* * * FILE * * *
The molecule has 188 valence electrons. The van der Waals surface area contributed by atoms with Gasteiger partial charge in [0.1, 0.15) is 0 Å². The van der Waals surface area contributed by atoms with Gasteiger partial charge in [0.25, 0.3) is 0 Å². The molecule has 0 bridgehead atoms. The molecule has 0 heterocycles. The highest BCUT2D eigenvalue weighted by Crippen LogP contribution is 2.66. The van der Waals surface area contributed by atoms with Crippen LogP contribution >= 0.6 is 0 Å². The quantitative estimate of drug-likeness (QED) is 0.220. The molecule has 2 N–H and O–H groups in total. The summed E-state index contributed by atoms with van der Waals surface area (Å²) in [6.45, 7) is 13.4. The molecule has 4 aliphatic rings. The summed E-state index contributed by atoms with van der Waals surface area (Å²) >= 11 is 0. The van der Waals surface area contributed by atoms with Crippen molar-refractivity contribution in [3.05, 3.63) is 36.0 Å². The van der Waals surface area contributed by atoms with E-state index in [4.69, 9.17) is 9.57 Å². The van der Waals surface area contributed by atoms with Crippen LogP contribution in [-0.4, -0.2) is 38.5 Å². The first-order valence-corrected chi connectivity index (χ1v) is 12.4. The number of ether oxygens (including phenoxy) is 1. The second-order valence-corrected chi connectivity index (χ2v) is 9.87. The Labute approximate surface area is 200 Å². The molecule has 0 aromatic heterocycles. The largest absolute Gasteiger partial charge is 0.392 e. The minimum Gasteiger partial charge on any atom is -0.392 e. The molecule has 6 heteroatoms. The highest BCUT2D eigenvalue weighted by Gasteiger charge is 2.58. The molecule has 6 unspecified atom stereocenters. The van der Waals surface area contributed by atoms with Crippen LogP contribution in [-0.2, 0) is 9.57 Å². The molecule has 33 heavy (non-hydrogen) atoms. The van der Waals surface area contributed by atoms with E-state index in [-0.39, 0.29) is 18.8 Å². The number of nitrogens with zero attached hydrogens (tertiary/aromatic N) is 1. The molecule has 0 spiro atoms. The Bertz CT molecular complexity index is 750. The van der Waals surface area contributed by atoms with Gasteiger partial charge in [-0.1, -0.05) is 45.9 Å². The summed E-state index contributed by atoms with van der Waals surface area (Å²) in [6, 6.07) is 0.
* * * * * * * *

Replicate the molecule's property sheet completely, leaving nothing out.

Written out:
The molecule has 188 valence electrons. The van der Waals surface area contributed by atoms with Gasteiger partial charge in [0.1, 0.15) is 0 Å². The van der Waals surface area contributed by atoms with Gasteiger partial charge in [0.25, 0.3) is 0 Å². The molecule has 0 bridgehead atoms. The molecule has 0 heterocycles. The highest BCUT2D eigenvalue weighted by Crippen LogP contribution is 2.66. The van der Waals surface area contributed by atoms with Crippen LogP contribution >= 0.6 is 0 Å². The quantitative estimate of drug-likeness (QED) is 0.220. The molecule has 2 N–H and O–H groups in total. The summed E-state index contributed by atoms with van der Waals surface area (Å²) in [6.45, 7) is 13.4. The molecule has 4 aliphatic rings. The summed E-state index contributed by atoms with van der Waals surface area (Å²) >= 11 is 0. The van der Waals surface area contributed by atoms with Crippen molar-refractivity contribution in [3.05, 3.63) is 36.0 Å². The van der Waals surface area contributed by atoms with E-state index in [4.69, 9.17) is 9.57 Å². The van der Waals surface area contributed by atoms with Crippen LogP contribution in [-0.4, -0.2) is 38.5 Å². The first-order valence-corrected chi connectivity index (χ1v) is 12.4. The number of ether oxygens (including phenoxy) is 1. The second-order valence-corrected chi connectivity index (χ2v) is 9.87. The Labute approximate surface area is 200 Å². The molecule has 0 aromatic heterocycles. The largest absolute Gasteiger partial charge is 0.392 e. The minimum Gasteiger partial charge on any atom is -0.392 e. The molecule has 6 heteroatoms. The highest BCUT2D eigenvalue weighted by Gasteiger charge is 2.58. The molecule has 6 unspecified atom stereocenters. The van der Waals surface area contributed by atoms with Crippen LogP contribution in [-0.2, 0) is 9.57 Å². The molecule has 33 heavy (non-hydrogen) atoms. The van der Waals surface area contributed by atoms with E-state index in [-0.39, 0.29) is 18.8 Å². The number of nitrogens with zero attached hydrogens (tertiary/aromatic N) is 1. The molecule has 0 spiro atoms. The Bertz CT molecular complexity index is 750. The van der Waals surface area contributed by atoms with Gasteiger partial charge in [-0.1, -0.05) is 45.9 Å². The summed E-state index contributed by atoms with van der Waals surface area (Å²) in [6, 6.07) is 0.